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oth parties are hoping that tenants will be ‘encouraged’ to dump their cars in favour of using alternative (Uber) forms of transport. The deal means that the developer – Moda Living – will build its 466-apartment complex in central Manchester with just 149 car parking spaces. Space that would have been used for parking will instead be filled with home cinemas, gyms, meeting spaces and swimming pools. Moda Living said it was Uber’s ability to offer their tenants a ‘frictionless life’ ‘efficiency’ and ‘value’ that inspired them to do the deal with the taxi-hailing app. And it’s a deal that should sound as a warning shot for public transport operators everywhere. Improving mobility, reducing congestion With space at a premium and increasing levels of pollution, it makes sense that cities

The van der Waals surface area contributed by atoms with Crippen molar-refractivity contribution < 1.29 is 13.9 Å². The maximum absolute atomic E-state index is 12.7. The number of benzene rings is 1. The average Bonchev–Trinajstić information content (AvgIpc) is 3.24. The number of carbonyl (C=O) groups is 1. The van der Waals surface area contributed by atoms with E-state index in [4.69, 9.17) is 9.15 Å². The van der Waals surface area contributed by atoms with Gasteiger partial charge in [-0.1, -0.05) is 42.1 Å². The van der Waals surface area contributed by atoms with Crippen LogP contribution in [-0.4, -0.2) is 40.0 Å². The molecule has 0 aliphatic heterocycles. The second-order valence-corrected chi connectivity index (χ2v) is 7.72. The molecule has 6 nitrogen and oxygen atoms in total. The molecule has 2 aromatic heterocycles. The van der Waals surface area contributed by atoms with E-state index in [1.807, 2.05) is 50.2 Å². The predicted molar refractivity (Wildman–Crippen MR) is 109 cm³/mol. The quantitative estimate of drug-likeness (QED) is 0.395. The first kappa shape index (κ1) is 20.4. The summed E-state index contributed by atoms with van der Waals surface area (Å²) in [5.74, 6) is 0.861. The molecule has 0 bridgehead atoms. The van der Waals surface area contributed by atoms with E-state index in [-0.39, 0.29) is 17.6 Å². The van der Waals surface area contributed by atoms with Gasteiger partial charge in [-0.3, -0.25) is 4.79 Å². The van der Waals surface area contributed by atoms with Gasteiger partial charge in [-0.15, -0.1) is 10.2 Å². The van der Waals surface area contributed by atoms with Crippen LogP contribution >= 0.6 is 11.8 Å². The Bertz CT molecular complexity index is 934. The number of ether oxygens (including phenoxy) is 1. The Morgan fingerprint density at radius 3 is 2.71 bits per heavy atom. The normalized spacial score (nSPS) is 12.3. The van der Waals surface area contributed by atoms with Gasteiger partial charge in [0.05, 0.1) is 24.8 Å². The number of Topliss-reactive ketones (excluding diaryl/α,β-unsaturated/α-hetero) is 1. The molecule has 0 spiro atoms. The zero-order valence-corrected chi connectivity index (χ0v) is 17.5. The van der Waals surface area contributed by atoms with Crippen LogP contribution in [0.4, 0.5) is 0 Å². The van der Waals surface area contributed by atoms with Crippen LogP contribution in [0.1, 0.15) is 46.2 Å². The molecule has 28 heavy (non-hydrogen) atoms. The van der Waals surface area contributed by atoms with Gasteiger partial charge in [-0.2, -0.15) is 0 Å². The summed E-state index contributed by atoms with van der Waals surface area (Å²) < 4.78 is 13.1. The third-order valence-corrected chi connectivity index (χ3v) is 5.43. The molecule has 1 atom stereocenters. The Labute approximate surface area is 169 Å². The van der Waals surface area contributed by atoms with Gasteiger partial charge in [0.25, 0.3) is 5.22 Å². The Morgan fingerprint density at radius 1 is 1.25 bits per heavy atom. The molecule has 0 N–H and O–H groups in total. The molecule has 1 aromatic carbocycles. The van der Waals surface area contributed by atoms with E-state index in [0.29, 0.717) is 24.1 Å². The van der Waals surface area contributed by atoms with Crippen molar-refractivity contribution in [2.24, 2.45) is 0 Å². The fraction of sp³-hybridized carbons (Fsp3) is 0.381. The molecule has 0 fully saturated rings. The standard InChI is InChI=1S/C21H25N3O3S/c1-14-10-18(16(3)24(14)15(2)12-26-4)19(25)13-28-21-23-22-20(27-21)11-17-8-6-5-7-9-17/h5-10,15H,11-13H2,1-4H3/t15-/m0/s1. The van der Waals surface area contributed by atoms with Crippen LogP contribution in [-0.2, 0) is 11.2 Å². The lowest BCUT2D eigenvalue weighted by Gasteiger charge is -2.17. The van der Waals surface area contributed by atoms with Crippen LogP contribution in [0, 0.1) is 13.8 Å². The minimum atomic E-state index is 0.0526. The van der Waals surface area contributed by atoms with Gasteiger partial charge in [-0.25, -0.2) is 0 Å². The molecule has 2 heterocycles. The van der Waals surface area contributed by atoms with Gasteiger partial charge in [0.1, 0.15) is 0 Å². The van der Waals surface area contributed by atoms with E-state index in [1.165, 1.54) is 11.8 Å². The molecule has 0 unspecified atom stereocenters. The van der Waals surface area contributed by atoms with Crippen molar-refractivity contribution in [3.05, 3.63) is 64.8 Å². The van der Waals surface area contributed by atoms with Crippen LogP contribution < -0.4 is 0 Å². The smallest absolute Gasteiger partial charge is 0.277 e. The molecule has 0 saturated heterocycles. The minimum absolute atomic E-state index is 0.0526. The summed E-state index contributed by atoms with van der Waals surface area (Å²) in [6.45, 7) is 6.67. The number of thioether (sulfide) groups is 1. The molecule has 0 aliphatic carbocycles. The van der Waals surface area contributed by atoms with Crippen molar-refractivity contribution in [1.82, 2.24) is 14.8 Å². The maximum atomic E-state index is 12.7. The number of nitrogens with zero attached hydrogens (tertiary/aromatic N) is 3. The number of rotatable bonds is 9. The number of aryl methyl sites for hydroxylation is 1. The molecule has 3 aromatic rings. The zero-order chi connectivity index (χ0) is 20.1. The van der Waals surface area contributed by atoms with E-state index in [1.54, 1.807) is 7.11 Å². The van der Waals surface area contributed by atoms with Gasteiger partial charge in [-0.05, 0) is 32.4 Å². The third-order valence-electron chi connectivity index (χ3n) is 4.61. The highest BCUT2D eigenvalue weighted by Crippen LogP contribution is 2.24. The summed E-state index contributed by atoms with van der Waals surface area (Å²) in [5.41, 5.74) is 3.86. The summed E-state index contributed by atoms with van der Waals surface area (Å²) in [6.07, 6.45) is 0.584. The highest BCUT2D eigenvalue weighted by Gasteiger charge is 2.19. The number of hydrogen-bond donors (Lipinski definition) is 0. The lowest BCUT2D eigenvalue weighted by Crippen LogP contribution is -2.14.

around the world are reducing available car parking spaces and encouraging residents to seek alternative means to get around. Some cities, like Oslo and Madrid want to kick cars off their roads altogether. Many more have plans to vastly reduce their residents’ reliance on having their own set of wheels. It’s a great opportunity for any alternative transport provider. Improving mobility and reducing traffic congestion are some of the biggest challenges facing urban communities today. But if Uber becomes the default alternative to individual car journeys – and preferential to jumping on a train or bus – the future of the UK public transport operators starts to look perilous. What Uber got right Uber has become a global phenomenon and the go-to transport option for millions of people for a few simple reasons: • it is very easy to use • it reduces hassle and saves its users money • it is quick, easy and reliable • it delivers an on-demand service. Uber is not a transport operator. It is a piece of technology – a taxi-hailing app which has reimagined the experience of taking a cab, made it better, and transformed its customers’ experience. The principles of its success are transferrable. So, what did Uber get right? They identified a real problem (the unreliability of taxis, complication of variable charging,